Although Penn State wrestling fans won’t know this year’s starting lineup until the Nittany Lions take the mat Thursday against Army West Point in Rec Hall, head coach Cael Sanderson did offer a few clues.
Junior Jered Cortez, who has a 6-2 overall record, will move up a weight class from last year to wrestle at 141 pounds, and true freshman Nick Lee (141) will likely redshirt, Sanderson told the media Thursday.
Cortez transferred to the Nittany Lions from Illinois after the 2014-15 season, sat out the next year due to Big Ten transfer rules, then missed most of last season with a shoulder injury.
“He’s back. He’s 100 percent healthy and has been for several months now,” Sanderson said. “Up at 141, he’ll have less risk of injury.”
When asked what Lee would have to do to win that spot and have his redshirt pulled, Sanderson said he’d have to be the “clear-cut choice.”
“We’re never in any hurry to pull a redshirt,” Sanderson said. “It’s going to depend on who we feel has the best chance to score points there, and we feel confident that both of them have that ability.”
Lee, an Indiana state champion as well as both a junior and cadet freestyle world champion, went 68-1 in his high school career was ranked No. 5 overall in the 2017 recruiting class.
“He’s looking good in practice,” Sanderson added. “He wrestles hard, he’s improved by the day a great deal, he has a great attitude and is a fearless kind of guy. But he’s still a true freshman.”
Sanderson said the team has held one round of intrasquad matches last week and is set to hold another soon. But the process of determining who’s in the final starting lineup will continue throughout the week.
A new rule for the 2017-18 season
Fans will notice a slight rule change this year. During a neutral scramble, the referee will issue a danger signal to wrestlers who become stationary and expose their shoulders to the mat at any angle less than 90 degrees, according to the NCAA. That verbal announcement will be followed by a three-count. If the ref reaches the third count and the wrestler is still unable to get off his back, the opposing wrestler would be awarded a takedown.
“I don’t think our guys, generally speaking, scramble off their back. If they are, it’s kind of out of desperation,” Sanderson said. “But it does open up a lot of scoring opportunities when you’re trying to finish your shot. You don’t necessarily have to finish now as much as put your opponent on their back.”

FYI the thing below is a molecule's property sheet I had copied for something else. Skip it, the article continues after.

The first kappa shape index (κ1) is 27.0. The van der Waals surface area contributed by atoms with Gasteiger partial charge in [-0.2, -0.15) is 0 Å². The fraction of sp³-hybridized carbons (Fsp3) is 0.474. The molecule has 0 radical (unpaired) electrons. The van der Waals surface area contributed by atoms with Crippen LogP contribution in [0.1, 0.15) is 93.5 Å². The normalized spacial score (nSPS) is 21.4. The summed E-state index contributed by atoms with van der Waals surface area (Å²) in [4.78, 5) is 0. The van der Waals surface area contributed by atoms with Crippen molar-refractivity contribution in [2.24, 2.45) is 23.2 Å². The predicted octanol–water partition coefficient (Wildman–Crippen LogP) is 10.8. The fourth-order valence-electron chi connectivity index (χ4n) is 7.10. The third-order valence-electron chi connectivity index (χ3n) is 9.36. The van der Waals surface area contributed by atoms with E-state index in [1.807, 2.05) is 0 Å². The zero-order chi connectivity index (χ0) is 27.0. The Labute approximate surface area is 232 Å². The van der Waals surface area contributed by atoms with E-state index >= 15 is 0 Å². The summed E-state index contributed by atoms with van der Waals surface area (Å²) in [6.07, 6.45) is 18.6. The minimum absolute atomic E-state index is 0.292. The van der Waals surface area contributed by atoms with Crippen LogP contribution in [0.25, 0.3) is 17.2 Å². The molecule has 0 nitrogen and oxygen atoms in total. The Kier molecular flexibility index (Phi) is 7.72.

The new rules also more closely align with scrambling rules in freestyle, which Sanderson said will be good for United States freestyle overall.
Hall, Nevills to compete in NWCA All-Star Classic
Wrestlers Mark Hall (174) and Nick Nevills (285) are set to compete Sunday in the National Wrestling Coaches Association All-Star Classic in Princeton University’s Jadwin Gym.
The classic will feature a rematch of last season’s NCAA semifinal match between returning national champion Hall and third-place finisher Zahid Valencia, of Arizona State.
“I believe we are the last match,” Hall said Thursday. “You got to have fun. It’s not going to count toward anything, so I think that makes it even more of a reason for us to put it all on the line, have fun and wrestle.”
Nevills will face fellow returning All-American Tanner Hall, also of Arizona State.
For the first time in its 52-year history, this year’s All-Star Classic will also feature a full set of women’s bouts, which will be happening at the same time as the men’s bouts, in a two-mat format.
Sanderson said he supports his wrestlers participating in the event ahead of the regular season.
“It’s a cool event. It has a lot of history to it,” he said. “I don’t really push our guys either way. If our guys want to do it, we will support them.”
Sanderson, Ed Ruth catch up before Bellator 186
Sanderson on Thursday got to catch up with one of his first national champions, Ed Ruth, whom he called one of his “all-time favorite” wrestlers.
Ruth, now a mixed martial artist, is in State College this week, along with fellow Penn State national champion Phil Davis, for Bellator 186 at the Bryce Jordan Center Friday night.
“I saw him this morning making weight, and it was great to see him,” Sanderson said.
Ruth won three national championship for the Nittany Lions under Sanderson, then went on to wrestle freestyle for two years before embarking on a career in MMA.
“I was trying to get him to win a gold medal, then go do MMA,” Sanderson said. “Not a lot of wrestlers have the ability to win an Olympic gold medal, but I thought Ed did. But his drive and passion to get into MMA was very strong, and it’s going to be fun to follow him as he pursues his goal.”
Sanderson, who said he plans to attend the event Friday night, described Ruth and Davis as not only two of the best wrestlers in Penn State history, but also two of the most well-liked. “If they were to come back to a wrestling match,” he said, “they’d both be signing autographs for hours.”